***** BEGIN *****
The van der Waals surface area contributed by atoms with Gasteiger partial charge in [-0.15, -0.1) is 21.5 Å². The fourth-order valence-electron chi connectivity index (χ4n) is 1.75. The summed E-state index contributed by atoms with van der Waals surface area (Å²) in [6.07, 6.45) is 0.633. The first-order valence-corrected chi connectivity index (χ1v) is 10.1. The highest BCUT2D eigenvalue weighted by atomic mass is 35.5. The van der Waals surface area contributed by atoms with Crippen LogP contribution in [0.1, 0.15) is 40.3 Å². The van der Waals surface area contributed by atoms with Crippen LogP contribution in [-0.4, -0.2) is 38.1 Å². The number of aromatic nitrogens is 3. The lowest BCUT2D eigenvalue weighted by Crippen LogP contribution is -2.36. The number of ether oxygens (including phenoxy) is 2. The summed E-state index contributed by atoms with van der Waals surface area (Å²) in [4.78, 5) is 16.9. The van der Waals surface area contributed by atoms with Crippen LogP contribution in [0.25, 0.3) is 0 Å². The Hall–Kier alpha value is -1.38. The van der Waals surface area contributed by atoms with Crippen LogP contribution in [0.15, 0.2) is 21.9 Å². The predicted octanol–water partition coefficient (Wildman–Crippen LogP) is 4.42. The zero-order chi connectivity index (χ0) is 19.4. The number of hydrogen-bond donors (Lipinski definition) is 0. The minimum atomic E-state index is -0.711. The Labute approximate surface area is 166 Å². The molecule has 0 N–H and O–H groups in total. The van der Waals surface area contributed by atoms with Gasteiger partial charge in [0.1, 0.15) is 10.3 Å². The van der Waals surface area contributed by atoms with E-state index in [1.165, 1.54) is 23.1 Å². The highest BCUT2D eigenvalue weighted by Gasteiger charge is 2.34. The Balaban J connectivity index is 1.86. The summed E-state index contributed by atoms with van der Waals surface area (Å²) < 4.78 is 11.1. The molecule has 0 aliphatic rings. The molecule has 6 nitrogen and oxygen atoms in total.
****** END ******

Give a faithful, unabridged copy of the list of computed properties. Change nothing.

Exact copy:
The van der Waals surface area contributed by atoms with Gasteiger partial charge in [-0.15, -0.1) is 21.5 Å². The fourth-order valence-electron chi connectivity index (χ4n) is 1.75. The summed E-state index contributed by atoms with van der Waals surface area (Å²) in [6.07, 6.45) is 0.633. The first-order valence-corrected chi connectivity index (χ1v) is 10.1. The highest BCUT2D eigenvalue weighted by atomic mass is 35.5. The van der Waals surface area contributed by atoms with Crippen LogP contribution in [0.1, 0.15) is 40.3 Å². The van der Waals surface area contributed by atoms with Crippen LogP contribution in [-0.4, -0.2) is 38.1 Å². The number of aromatic nitrogens is 3. The lowest BCUT2D eigenvalue weighted by Crippen LogP contribution is -2.36. The number of ether oxygens (including phenoxy) is 2. The summed E-state index contributed by atoms with van der Waals surface area (Å²) in [4.78, 5) is 16.9. The van der Waals surface area contributed by atoms with Crippen LogP contribution in [0.25, 0.3) is 0 Å². The Hall–Kier alpha value is -1.38. The van der Waals surface area contributed by atoms with Crippen LogP contribution in [0.15, 0.2) is 21.9 Å². The predicted octanol–water partition coefficient (Wildman–Crippen LogP) is 4.42. The zero-order chi connectivity index (χ0) is 19.4. The number of hydrogen-bond donors (Lipinski definition) is 0. The minimum atomic E-state index is -0.711. The Labute approximate surface area is 166 Å². The molecule has 0 N–H and O–H groups in total. The van der Waals surface area contributed by atoms with Gasteiger partial charge in [0.1, 0.15) is 10.3 Å². The van der Waals surface area contributed by atoms with E-state index in [1.165, 1.54) is 23.1 Å². The highest BCUT2D eigenvalue weighted by Gasteiger charge is 2.34. The Balaban J connectivity index is 1.86. The summed E-state index contributed by atoms with van der Waals surface area (Å²) < 4.78 is 11.1. The molecule has 0 aliphatic rings. The molecule has 6 nitrogen and oxygen atoms in total.